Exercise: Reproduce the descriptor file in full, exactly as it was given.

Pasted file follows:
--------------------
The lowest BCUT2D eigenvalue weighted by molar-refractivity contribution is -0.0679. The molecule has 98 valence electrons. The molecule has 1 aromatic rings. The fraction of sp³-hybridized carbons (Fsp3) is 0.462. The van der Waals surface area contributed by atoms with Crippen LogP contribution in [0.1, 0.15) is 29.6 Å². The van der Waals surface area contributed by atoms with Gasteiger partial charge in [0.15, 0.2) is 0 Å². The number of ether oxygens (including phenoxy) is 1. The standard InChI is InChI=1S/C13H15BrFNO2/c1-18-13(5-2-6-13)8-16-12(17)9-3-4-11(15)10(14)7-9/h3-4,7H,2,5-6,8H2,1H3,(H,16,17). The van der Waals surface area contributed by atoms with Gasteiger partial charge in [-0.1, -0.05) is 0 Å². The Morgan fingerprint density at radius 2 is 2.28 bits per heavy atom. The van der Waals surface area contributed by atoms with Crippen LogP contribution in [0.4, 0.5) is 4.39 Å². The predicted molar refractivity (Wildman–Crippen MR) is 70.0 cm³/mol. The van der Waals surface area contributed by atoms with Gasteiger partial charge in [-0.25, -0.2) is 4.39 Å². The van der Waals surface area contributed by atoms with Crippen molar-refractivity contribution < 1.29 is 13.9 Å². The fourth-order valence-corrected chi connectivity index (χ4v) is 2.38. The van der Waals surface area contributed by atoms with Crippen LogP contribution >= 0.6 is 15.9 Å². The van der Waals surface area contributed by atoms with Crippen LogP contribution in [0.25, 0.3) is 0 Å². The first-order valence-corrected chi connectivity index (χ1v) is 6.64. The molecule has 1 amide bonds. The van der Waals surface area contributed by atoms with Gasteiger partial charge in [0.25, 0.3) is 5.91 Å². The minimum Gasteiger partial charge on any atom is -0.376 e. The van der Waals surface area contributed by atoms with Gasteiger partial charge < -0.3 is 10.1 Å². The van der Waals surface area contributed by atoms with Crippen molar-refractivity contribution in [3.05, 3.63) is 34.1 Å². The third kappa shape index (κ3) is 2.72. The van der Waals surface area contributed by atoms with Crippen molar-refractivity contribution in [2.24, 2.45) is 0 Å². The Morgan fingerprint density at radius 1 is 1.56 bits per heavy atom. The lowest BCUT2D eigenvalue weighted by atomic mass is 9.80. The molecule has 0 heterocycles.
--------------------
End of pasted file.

The lowest BCUT2D eigenvalue weighted by molar-refractivity contribution is -0.0679. The molecule has 98 valence electrons. The molecule has 1 aromatic rings. The fraction of sp³-hybridized carbons (Fsp3) is 0.462. The van der Waals surface area contributed by atoms with Crippen LogP contribution in [0.1, 0.15) is 29.6 Å². The van der Waals surface area contributed by atoms with Gasteiger partial charge in [0.15, 0.2) is 0 Å². The number of ether oxygens (including phenoxy) is 1. The standard InChI is InChI=1S/C13H15BrFNO2/c1-18-13(5-2-6-13)8-16-12(17)9-3-4-11(15)10(14)7-9/h3-4,7H,2,5-6,8H2,1H3,(H,16,17). The van der Waals surface area contributed by atoms with Gasteiger partial charge in [-0.1, -0.05) is 0 Å². The Morgan fingerprint density at radius 2 is 2.28 bits per heavy atom. The van der Waals surface area contributed by atoms with Crippen LogP contribution in [0.4, 0.5) is 4.39 Å². The predicted molar refractivity (Wildman–Crippen MR) is 70.0 cm³/mol. The van der Waals surface area contributed by atoms with Gasteiger partial charge in [-0.25, -0.2) is 4.39 Å². The van der Waals surface area contributed by atoms with Crippen molar-refractivity contribution < 1.29 is 13.9 Å². The fourth-order valence-corrected chi connectivity index (χ4v) is 2.38. The van der Waals surface area contributed by atoms with Crippen LogP contribution >= 0.6 is 15.9 Å². The van der Waals surface area contributed by atoms with Crippen LogP contribution in [0.25, 0.3) is 0 Å². The first-order valence-corrected chi connectivity index (χ1v) is 6.64. The molecule has 1 amide bonds. The van der Waals surface area contributed by atoms with Gasteiger partial charge in [0.25, 0.3) is 5.91 Å². The minimum Gasteiger partial charge on any atom is -0.376 e. The van der Waals surface area contributed by atoms with Gasteiger partial charge < -0.3 is 10.1 Å². The van der Waals surface area contributed by atoms with Crippen molar-refractivity contribution in [3.05, 3.63) is 34.1 Å². The third kappa shape index (κ3) is 2.72. The van der Waals surface area contributed by atoms with Crippen molar-refractivity contribution in [2.24, 2.45) is 0 Å². The Morgan fingerprint density at radius 1 is 1.56 bits per heavy atom. The lowest BCUT2D eigenvalue weighted by atomic mass is 9.80. The molecule has 0 heterocycles.